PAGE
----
Identification, Images, & Information
For Insects, Spiders & Their Kin
For the United States & Canada
Clickable Guide
Moths Butterflies Flies Caterpillars Flies Dragonflies Flies Mantids Cockroaches Bees and Wasps Walkingsticks Earwigs Ants Termites Hoppers and Kin Hoppers and Kin Beetles True Bugs Fleas Grasshoppers and Kin Ticks Spiders Scorpions Centipedes Millipedes

Calendar
Upcoming Events

Spring 2021 gathering in Louisiana, April 28-May 2. Here's how to add your images.

National Moth Week 2020 photos of insects and people.

Photos of insects and people from the 2019 BugGuide Gathering in Louisiana, July 25-27

Discussion, insects and people from the 2018 gathering in Virginia, July 27-29

Photos of insects and people from the 2015 gathering in Wisconsin, July 10-12

Photos of insects and people from the 2014 gathering in Virginia, June 4-7.

Photos of insects and people from the 2013 gathering in Arizona, July 25-28

Photos of insects and people from the 2012 gathering in Alabama


TaxonomyBrowseInfoImagesLinksBooksData
Photo#196179
white and brown mayfly with orange eyes - Paraleptophlebia - male

white and brown mayfly with orange eyes - Paraleptophlebia - Male
Alder Lake - Little Nisqually, Thurston County, Washington, USA
June 29, 2008

Moved
to genus page.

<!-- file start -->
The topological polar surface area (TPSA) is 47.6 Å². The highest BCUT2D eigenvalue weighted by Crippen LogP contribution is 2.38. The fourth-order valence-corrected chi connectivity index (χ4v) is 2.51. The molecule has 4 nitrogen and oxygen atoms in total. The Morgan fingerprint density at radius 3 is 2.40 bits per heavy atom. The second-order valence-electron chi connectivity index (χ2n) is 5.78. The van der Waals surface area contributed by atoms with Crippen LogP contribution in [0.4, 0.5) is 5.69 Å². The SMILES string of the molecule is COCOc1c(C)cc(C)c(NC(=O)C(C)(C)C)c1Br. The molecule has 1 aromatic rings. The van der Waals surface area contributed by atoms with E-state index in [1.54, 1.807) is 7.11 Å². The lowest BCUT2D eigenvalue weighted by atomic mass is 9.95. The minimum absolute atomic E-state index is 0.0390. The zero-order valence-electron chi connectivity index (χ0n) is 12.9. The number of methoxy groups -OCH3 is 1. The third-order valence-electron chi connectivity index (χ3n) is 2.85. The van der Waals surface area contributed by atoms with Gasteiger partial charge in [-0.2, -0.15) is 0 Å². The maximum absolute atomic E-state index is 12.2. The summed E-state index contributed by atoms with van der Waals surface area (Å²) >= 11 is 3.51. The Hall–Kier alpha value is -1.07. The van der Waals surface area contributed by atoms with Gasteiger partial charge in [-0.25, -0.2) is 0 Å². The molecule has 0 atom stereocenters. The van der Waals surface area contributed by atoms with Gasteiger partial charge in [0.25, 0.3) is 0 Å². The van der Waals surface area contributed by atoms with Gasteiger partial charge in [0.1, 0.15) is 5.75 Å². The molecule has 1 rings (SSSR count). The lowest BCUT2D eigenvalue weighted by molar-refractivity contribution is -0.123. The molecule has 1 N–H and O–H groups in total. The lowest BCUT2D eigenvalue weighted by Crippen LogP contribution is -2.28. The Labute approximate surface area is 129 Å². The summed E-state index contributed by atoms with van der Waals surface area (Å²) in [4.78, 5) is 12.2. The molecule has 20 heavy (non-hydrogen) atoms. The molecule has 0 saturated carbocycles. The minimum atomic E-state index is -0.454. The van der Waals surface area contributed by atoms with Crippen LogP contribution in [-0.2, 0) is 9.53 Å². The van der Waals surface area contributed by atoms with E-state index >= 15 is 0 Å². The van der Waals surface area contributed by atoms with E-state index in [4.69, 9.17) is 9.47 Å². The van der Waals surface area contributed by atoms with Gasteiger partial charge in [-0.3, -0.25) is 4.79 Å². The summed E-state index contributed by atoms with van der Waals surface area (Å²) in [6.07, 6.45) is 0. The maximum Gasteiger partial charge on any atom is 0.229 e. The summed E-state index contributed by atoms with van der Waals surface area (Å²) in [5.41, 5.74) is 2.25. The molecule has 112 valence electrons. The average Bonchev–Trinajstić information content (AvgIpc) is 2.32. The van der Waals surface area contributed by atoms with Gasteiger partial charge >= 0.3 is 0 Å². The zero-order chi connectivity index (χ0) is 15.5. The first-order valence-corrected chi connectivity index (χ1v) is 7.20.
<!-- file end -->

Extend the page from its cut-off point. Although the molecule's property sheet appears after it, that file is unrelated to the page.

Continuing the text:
Stage, not species
It took me a while to figure out what had happened here, Lynette. I think my word order in the previous post may have been confusing. This is a male imago (the final adult stage of mayfly development, also known as a spinner) of the genus Paraleptophlebia. Both of your Western specimens should be included with the others of this genus on the Paraleptophlebia page.

The other clarification is that "Jenny Spinner" is the nickname applied by old-time fly fishers to any male spinner (imago) that displays a dark thorax and tip of the abdomen with the rest of the abdomen translucent and whitish. Although some (but not all) Paraleptophlebia species show this pattern in the male imago, the same pattern is also found in the male imago of species in other genera (such as some Maccaffertium in the Heptageniidae and several species of a few genera in the Baetidae). Many fly-fishing "common names" are more descriptive of color than genus/species, hence the constant taxonomic confusion that results from the use of common names among anglers. For example, fly fishers have applied the nickname "Blue-Winged Olive" to forty (or more) mayfly species in several very different genera.

 
:) Thanks
Sometimes I can be way too literal and add that to I don't know squat about mayflies.... :) Thanks for the clarification.

Moved
thanks Lloyd.

Jenny Spinner
I believe this is a male Paraleptophlebia imago. The hindwing (though a bit difficult to see clearly) appears to be oval without pronounced costal angulation. Paraleptophlebia has three tails of relatively equal length (compared to the thinner, shorter middle filament of Leptophlebia), and the males of many species in this genus display the "jenny spinner" coloration--dark thorax and tip of the abdomen with the rest of the abdomen translucent white.

Comment viewing options
Select your preferred way to display the comments and click 'Save settings' to activate your changes.